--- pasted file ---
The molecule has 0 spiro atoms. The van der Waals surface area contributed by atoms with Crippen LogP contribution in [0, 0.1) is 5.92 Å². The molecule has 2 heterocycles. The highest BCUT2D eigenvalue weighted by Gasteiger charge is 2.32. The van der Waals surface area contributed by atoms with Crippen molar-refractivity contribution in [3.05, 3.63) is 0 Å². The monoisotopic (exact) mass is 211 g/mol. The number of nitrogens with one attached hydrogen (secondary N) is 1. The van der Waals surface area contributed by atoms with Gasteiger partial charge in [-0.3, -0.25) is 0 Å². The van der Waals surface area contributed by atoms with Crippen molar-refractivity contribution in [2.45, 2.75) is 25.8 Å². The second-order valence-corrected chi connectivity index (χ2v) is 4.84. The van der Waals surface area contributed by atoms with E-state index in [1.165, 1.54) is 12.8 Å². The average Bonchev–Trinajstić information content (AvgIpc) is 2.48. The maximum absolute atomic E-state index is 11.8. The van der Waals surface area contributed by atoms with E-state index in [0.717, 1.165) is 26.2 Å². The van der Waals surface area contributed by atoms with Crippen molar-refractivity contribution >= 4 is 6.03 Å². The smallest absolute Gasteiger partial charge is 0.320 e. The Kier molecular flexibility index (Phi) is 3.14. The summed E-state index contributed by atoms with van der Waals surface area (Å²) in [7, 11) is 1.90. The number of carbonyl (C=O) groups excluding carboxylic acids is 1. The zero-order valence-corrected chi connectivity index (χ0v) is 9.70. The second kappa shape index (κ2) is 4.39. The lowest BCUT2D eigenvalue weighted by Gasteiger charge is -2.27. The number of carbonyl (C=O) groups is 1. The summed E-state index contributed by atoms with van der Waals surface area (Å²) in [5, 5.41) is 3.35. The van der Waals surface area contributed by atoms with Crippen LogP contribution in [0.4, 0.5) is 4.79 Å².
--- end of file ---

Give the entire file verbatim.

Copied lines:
The molecule has 0 spiro atoms. The van der Waals surface area contributed by atoms with Crippen LogP contribution in [0, 0.1) is 5.92 Å². The molecule has 2 heterocycles. The highest BCUT2D eigenvalue weighted by Gasteiger charge is 2.32. The van der Waals surface area contributed by atoms with Crippen molar-refractivity contribution in [3.05, 3.63) is 0 Å². The monoisotopic (exact) mass is 211 g/mol. The number of nitrogens with one attached hydrogen (secondary N) is 1. The van der Waals surface area contributed by atoms with Gasteiger partial charge in [-0.3, -0.25) is 0 Å². The van der Waals surface area contributed by atoms with Crippen molar-refractivity contribution in [2.45, 2.75) is 25.8 Å². The second-order valence-corrected chi connectivity index (χ2v) is 4.84. The van der Waals surface area contributed by atoms with E-state index in [1.165, 1.54) is 12.8 Å². The average Bonchev–Trinajstić information content (AvgIpc) is 2.48. The maximum absolute atomic E-state index is 11.8. The van der Waals surface area contributed by atoms with E-state index in [0.717, 1.165) is 26.2 Å². The van der Waals surface area contributed by atoms with Crippen molar-refractivity contribution >= 4 is 6.03 Å². The smallest absolute Gasteiger partial charge is 0.320 e. The Kier molecular flexibility index (Phi) is 3.14. The summed E-state index contributed by atoms with van der Waals surface area (Å²) in [7, 11) is 1.90. The number of carbonyl (C=O) groups excluding carboxylic acids is 1. The zero-order valence-corrected chi connectivity index (χ0v) is 9.70. The second kappa shape index (κ2) is 4.39. The lowest BCUT2D eigenvalue weighted by Gasteiger charge is -2.27. The number of carbonyl (C=O) groups is 1. The summed E-state index contributed by atoms with van der Waals surface area (Å²) in [5, 5.41) is 3.35. The van der Waals surface area contributed by atoms with Crippen LogP contribution in [0.4, 0.5) is 4.79 Å².